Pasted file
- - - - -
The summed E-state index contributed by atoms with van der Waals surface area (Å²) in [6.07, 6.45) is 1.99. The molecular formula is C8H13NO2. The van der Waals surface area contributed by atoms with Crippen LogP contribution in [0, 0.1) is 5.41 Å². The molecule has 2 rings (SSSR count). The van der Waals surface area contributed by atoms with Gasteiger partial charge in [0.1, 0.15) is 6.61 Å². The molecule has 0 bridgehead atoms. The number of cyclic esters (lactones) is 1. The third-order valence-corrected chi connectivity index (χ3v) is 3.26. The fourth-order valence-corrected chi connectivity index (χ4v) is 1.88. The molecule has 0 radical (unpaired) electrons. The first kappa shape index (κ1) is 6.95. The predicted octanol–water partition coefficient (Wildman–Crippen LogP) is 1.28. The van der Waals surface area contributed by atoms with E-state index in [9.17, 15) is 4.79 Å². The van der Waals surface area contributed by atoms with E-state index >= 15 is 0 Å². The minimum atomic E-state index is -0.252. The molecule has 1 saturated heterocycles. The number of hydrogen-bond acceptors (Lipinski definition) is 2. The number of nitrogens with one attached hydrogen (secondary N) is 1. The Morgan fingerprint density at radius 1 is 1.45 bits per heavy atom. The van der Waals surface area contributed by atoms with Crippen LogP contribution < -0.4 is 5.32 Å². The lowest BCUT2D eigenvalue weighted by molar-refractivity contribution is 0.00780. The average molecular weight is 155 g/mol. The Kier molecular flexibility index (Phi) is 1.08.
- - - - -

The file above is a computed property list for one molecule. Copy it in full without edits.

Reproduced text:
The summed E-state index contributed by atoms with van der Waals surface area (Å²) in [6.07, 6.45) is 1.99. The molecular formula is C8H13NO2. The van der Waals surface area contributed by atoms with Crippen LogP contribution in [0, 0.1) is 5.41 Å². The molecule has 2 rings (SSSR count). The van der Waals surface area contributed by atoms with Gasteiger partial charge in [0.1, 0.15) is 6.61 Å². The molecule has 0 bridgehead atoms. The number of cyclic esters (lactones) is 1. The third-order valence-corrected chi connectivity index (χ3v) is 3.26. The fourth-order valence-corrected chi connectivity index (χ4v) is 1.88. The molecule has 0 radical (unpaired) electrons. The first kappa shape index (κ1) is 6.95. The predicted octanol–water partition coefficient (Wildman–Crippen LogP) is 1.28. The van der Waals surface area contributed by atoms with E-state index in [9.17, 15) is 4.79 Å². The van der Waals surface area contributed by atoms with E-state index >= 15 is 0 Å². The minimum atomic E-state index is -0.252. The molecule has 1 saturated heterocycles. The number of hydrogen-bond acceptors (Lipinski definition) is 2. The number of nitrogens with one attached hydrogen (secondary N) is 1. The Morgan fingerprint density at radius 1 is 1.45 bits per heavy atom. The van der Waals surface area contributed by atoms with Crippen LogP contribution < -0.4 is 5.32 Å². The lowest BCUT2D eigenvalue weighted by molar-refractivity contribution is 0.00780. The average molecular weight is 155 g/mol. The Kier molecular flexibility index (Phi) is 1.08.